For instance, the LPN who lives and works in Seattle, Washington has decided to relocate to Los Angeles. Once he obtains a California license by endorsement and starts working in his new city of residence, his official title is now 'LVN.' However, if he ever moved back to Seattle or relocated to any US state that used the 'LPN' title to refer to basic nurses, his title would automatically change back to 'LPN' as long as he continued to keep his Washington LPN license in active status or obtained licensure in other states.

I was an LVN for approximately four years and was initially licensed in the state of California prior to attaining licensure by endorsement in Texas. However, I had to obtain an Oklahoma license because I made plans to attend an RN completion program in that state. After my endorsement application was approved by the Oklahoma Board of Nursing, I possessed two LVN licenses and one LPN license.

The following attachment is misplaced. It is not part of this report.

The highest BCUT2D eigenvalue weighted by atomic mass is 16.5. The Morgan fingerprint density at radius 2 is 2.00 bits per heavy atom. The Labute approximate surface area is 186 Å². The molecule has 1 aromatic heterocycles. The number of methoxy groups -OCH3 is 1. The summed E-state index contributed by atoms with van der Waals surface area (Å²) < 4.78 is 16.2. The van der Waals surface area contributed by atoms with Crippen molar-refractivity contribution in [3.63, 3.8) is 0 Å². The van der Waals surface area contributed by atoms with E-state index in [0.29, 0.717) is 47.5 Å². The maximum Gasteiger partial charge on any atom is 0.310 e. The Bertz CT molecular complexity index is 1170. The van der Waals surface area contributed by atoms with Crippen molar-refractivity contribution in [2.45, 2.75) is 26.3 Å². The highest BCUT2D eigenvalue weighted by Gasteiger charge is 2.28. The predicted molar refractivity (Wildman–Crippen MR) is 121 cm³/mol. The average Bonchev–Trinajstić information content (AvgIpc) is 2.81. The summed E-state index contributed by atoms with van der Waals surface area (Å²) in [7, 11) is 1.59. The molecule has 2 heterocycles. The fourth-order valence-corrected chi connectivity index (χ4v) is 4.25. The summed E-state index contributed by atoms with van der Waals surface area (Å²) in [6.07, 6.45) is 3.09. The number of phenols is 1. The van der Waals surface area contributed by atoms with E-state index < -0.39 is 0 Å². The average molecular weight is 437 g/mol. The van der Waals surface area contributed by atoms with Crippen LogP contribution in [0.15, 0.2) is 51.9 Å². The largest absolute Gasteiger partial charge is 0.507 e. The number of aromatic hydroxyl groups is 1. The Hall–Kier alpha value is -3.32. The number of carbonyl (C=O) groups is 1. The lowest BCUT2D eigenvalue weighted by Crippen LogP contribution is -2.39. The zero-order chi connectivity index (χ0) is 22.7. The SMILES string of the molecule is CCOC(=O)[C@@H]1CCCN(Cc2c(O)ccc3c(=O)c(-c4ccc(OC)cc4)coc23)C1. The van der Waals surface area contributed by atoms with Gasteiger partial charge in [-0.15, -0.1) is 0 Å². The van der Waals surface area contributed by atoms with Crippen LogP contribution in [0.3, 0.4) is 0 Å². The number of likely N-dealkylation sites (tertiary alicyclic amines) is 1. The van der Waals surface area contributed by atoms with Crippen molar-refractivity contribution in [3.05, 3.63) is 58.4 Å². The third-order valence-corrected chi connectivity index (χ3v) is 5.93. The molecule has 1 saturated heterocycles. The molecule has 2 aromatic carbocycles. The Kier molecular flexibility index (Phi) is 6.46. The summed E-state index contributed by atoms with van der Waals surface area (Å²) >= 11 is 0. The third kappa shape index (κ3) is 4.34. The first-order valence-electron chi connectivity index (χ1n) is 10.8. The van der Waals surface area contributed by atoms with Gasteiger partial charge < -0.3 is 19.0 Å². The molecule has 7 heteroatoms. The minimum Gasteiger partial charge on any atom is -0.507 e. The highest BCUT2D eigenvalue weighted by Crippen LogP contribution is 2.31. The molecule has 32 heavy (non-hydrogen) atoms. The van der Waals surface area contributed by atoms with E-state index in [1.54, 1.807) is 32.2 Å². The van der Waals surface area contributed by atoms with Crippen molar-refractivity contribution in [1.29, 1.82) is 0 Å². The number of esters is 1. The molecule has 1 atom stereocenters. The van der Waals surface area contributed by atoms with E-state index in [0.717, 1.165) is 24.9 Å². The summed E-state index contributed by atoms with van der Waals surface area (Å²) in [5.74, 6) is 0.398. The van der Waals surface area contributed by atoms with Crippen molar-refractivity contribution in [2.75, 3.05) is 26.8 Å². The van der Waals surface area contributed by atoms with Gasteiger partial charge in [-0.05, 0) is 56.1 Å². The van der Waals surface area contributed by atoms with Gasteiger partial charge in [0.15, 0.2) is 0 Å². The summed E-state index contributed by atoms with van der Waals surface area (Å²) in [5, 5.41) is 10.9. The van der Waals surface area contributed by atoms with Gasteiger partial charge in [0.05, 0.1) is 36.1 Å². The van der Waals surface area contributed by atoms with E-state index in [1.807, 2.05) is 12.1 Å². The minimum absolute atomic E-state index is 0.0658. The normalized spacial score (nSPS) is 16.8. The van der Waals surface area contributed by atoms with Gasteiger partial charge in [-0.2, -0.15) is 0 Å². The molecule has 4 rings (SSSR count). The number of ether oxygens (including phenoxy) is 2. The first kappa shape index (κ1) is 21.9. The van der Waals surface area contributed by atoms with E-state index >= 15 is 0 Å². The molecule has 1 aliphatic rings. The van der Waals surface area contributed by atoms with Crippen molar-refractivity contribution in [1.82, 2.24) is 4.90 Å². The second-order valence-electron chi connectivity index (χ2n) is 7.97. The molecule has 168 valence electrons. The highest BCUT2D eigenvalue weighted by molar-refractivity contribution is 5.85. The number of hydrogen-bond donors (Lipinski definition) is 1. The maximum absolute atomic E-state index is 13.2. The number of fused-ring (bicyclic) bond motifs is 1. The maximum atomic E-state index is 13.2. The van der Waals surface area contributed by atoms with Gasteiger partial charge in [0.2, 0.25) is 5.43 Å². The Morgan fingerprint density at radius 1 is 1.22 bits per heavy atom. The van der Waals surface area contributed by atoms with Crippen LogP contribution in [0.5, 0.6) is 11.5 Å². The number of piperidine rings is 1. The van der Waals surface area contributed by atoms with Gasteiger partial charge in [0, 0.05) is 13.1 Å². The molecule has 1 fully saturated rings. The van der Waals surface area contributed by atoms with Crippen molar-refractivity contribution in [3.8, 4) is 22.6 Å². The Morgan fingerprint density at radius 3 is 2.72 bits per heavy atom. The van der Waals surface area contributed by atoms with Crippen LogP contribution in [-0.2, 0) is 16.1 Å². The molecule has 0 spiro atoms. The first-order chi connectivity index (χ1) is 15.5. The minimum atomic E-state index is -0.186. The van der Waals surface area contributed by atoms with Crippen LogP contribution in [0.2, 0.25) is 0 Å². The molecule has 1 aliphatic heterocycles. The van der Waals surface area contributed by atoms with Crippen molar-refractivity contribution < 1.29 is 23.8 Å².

RESOURCES

Johnson, K. (n.d.). What Is An LPN Allowed To Do? EHow. Retrieved September 22, 2012, from What Is an LPN Allowed to Do? | eHow.com

I had an LVN license in CA, and I am an LPN in CO. No difference. Great writing, Commuter!

Share this post


Link to post
Share on other sites

I am a CA LVN and working on my Florida endorsement paperwork to be a FL LPN. Its all the same.

Share this post


Link to post
Share on other sites

In Florida I am an LPN.... in Ontario Canada , I am an RPN, again pretty much the same thing... (Registered Practical Nurse)

Share this post


Link to post
Share on other sites